Following canon law, the Vatican confirmed Bishop Shao as the successor of the Wenzhou diocese on Sept. 21, 2016, following the death of his predecessor, Bishop Vincent Zhu Weifang. Since then he has been removed from the diocese or detained on four different occasions.

He is not a part of the state-run Chinese Catholic Patriotic Association (CCPA) and is therefore part of the underground church not recognized by the communist government.

The Vatican’s statement was issued in response to questions from journalists. There were reports last week claiming that the bishop had been spotted in the local airport with government officials, though the claim has not been substantiated and his present whereabouts are still unknown.

“In this respect, the Holy See, profoundly saddened for this and other similar episodes that unfortunately do not facilitate ways of understanding, expresses the hope that Bishop Peter Shao Zhumin may return as soon as possible to the diocese and that he can be assured the possibility of serenely exercising his episcopal ministry,” the Vatican statement continued.

“We are all invited to pray for Bishop Shao Zhumin and for the path of the Catholic Church in China.”

Bishop Shao was first detained, along with three other priests, following the death of his predecessor, Bishop Zhu, preventing him from presiding over the funeral Mass.

He was also detained just one month prior to this current detainment, from April 12-17, which ostensibly was to prevent him from celebrating the Triduum and Easter liturgies, which would have been his first time as head of the diocese.

He is not the only Chinese bishop or Christian to be detained. Persecution of Christians in China varies by province, but certain provinces have seen an uptick in recent years.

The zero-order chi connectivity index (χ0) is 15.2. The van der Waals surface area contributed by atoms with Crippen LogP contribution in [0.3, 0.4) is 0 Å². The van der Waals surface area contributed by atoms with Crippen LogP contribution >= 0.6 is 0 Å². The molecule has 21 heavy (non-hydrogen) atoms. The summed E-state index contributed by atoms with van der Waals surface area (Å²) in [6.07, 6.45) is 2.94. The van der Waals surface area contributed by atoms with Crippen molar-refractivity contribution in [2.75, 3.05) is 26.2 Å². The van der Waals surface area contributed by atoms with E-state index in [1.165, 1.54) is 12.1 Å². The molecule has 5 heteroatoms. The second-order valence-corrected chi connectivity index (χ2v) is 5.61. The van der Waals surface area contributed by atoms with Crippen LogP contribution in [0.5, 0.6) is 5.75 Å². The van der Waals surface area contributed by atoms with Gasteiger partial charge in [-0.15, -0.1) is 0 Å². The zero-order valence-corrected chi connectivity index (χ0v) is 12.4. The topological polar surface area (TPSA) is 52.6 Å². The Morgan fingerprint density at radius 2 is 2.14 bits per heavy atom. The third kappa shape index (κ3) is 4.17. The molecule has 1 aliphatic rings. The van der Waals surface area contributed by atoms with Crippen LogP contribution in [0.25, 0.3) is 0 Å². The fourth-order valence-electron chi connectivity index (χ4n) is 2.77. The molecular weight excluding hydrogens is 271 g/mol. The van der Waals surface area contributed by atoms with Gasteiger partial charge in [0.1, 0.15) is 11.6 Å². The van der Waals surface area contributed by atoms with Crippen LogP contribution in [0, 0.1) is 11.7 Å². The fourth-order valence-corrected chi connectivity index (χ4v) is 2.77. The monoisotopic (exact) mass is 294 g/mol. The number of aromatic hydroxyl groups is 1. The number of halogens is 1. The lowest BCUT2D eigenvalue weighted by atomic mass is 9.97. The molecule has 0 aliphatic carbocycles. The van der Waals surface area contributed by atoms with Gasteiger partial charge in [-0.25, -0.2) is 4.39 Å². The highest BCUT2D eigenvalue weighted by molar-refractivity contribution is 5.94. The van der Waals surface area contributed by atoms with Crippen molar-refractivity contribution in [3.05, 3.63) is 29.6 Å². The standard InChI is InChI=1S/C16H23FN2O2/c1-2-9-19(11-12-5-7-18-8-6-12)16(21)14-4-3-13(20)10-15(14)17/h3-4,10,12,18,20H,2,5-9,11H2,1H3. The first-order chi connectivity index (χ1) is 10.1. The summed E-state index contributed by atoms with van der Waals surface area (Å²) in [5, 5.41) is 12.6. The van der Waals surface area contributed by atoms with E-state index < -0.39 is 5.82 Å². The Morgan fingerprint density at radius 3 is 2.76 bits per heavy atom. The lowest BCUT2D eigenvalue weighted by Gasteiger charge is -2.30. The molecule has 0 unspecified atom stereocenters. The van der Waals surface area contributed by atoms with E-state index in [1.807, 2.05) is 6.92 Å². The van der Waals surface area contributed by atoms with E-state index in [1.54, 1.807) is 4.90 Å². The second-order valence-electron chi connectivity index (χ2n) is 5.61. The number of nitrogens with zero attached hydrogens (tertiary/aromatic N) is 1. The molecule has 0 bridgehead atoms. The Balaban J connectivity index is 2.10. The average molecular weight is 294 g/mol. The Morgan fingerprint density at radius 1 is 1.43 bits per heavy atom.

In Zhejiang province, where the Diocese of Wenzhou is located, more than 1,500 churches have been desecrated or demolished. Churches in Zhejiang have been ordered to stop displaying crosses and Christians there have been detained.

Overall, the situation of religious freedom in China has deteriorated even more in recent years, the United States Commission on International Religious Freedom noted in its 2017 annual report, as the country’s leader Xi Jingping has “further consolidated power” and worked to promote the “sinicization” of religion.

Christ doesn’t promise freedom from difficulties, Pope says

Sun, 06/25/2017 - 23:38

Vatican City, Jun 25, 2017 / 11:38 am (CNA/EWTN News).- In his Angelus address on Sunday, Pope Francis reminded the faithful that following Christ does not mean our lives will be free from all earthly troubles.

“There is no Christian mission in the name of tranquility,” the Pope said, speaking to those gathered in St. Peter’s Square on June 25. “Difficulties and tribulations are part and parcel of evangelization.”

Pope Francis reflected on the day’s Gospel, in which Jesus instructs his followers not to be afraid.

“Jesus’ mission did not guarantee the disciples success, nor did it shield them from failure or suffering,” the Holy Father said.

But Christ did promise them that he would always be with them as they faced the trials that were ahead.

The same is true for us today, the Pope said. We should expect suffering and even persecution if we follow in the path of the crucified Christ, but at the same time, we can take comfort in knowing that “God does not abandon his children during the storm.”

Sometimes this storm comes not in the form of active persecution, but in indifference, through “people who do not want to be awakened from a worldly numbness, who ignore the truth of the Gospel message and build their own ephemeral truth.”

Regardless of the form that trials may take, we should persevere in faithfulness, he said, also reminding those gathered in the square to pray for those facing serious persecution. 

“Jesus does not leave us alone because we are precious to Him.”

Following the Angelus, the Pope offered prayers for landslide victims in southwestern China. He also offered a message to members of the Greek-Catholic Ukrainian Church on the 150th anniversary of the canonization of St. Josaphat, as well as to Lithuanians celebrating Blessed Theofilius Matulonius. 

The tale of Fr. Brochero: Gaucho priest, devil's worst nightmare

Sun, 06/25/2017 - 14:03

Vatican City, Jun 25, 2017 / 02:03 am (CNA/EWTN News).- If Jose Brochero doesn't sound like a Gaucho name, nothing does.

Last year, Pope Francis canonized Saint Brochero, a fellow countryman from Argentina also known as the “Gaucho priest.”

He was beatified in Sept. 2013 by Pope Francis, who said Fr. Brochero was a priest who truly “smelled of his sheep.” He was canonized Oct. 16, 2016.

Saint Brochero was born Jose Gabriel del Rosario Brochero in Argentina in 1840, the fourth of ten children to Ignacio Brochero and Petrona Davila.

St. Brochero entered seminary at the age of 16, and was ordained a priest at the age of 26 for the Archdiocese of Cordoba.